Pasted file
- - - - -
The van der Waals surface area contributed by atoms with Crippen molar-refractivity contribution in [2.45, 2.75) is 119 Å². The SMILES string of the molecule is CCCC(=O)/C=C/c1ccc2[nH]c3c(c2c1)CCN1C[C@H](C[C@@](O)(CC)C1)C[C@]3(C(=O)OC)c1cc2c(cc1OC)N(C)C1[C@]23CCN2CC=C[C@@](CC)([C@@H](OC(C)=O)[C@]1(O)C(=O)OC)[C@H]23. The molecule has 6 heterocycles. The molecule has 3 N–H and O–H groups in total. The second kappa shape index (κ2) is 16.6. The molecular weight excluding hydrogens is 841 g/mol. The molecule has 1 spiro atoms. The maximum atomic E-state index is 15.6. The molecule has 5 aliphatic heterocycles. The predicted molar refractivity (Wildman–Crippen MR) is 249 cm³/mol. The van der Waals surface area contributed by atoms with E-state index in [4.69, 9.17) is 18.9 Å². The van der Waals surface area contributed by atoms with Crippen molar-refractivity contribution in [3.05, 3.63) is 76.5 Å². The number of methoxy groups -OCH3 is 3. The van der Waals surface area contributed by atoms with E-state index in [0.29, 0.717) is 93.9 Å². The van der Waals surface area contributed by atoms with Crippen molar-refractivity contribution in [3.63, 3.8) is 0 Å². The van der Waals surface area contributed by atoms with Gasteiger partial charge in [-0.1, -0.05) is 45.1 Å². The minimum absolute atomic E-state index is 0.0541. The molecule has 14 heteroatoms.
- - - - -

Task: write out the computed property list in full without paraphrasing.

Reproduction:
The van der Waals surface area contributed by atoms with Crippen molar-refractivity contribution in [2.45, 2.75) is 119 Å². The SMILES string of the molecule is CCCC(=O)/C=C/c1ccc2[nH]c3c(c2c1)CCN1C[C@H](C[C@@](O)(CC)C1)C[C@]3(C(=O)OC)c1cc2c(cc1OC)N(C)C1[C@]23CCN2CC=C[C@@](CC)([C@@H](OC(C)=O)[C@]1(O)C(=O)OC)[C@H]23. The molecule has 6 heterocycles. The molecule has 3 N–H and O–H groups in total. The second kappa shape index (κ2) is 16.6. The molecular weight excluding hydrogens is 841 g/mol. The molecule has 1 spiro atoms. The maximum atomic E-state index is 15.6. The molecule has 5 aliphatic heterocycles. The predicted molar refractivity (Wildman–Crippen MR) is 249 cm³/mol. The van der Waals surface area contributed by atoms with E-state index in [4.69, 9.17) is 18.9 Å². The van der Waals surface area contributed by atoms with Crippen molar-refractivity contribution in [3.05, 3.63) is 76.5 Å². The number of methoxy groups -OCH3 is 3. The van der Waals surface area contributed by atoms with E-state index in [0.29, 0.717) is 93.9 Å². The van der Waals surface area contributed by atoms with Crippen molar-refractivity contribution in [3.63, 3.8) is 0 Å². The van der Waals surface area contributed by atoms with Gasteiger partial charge in [-0.1, -0.05) is 45.1 Å². The minimum absolute atomic E-state index is 0.0541. The molecule has 14 heteroatoms.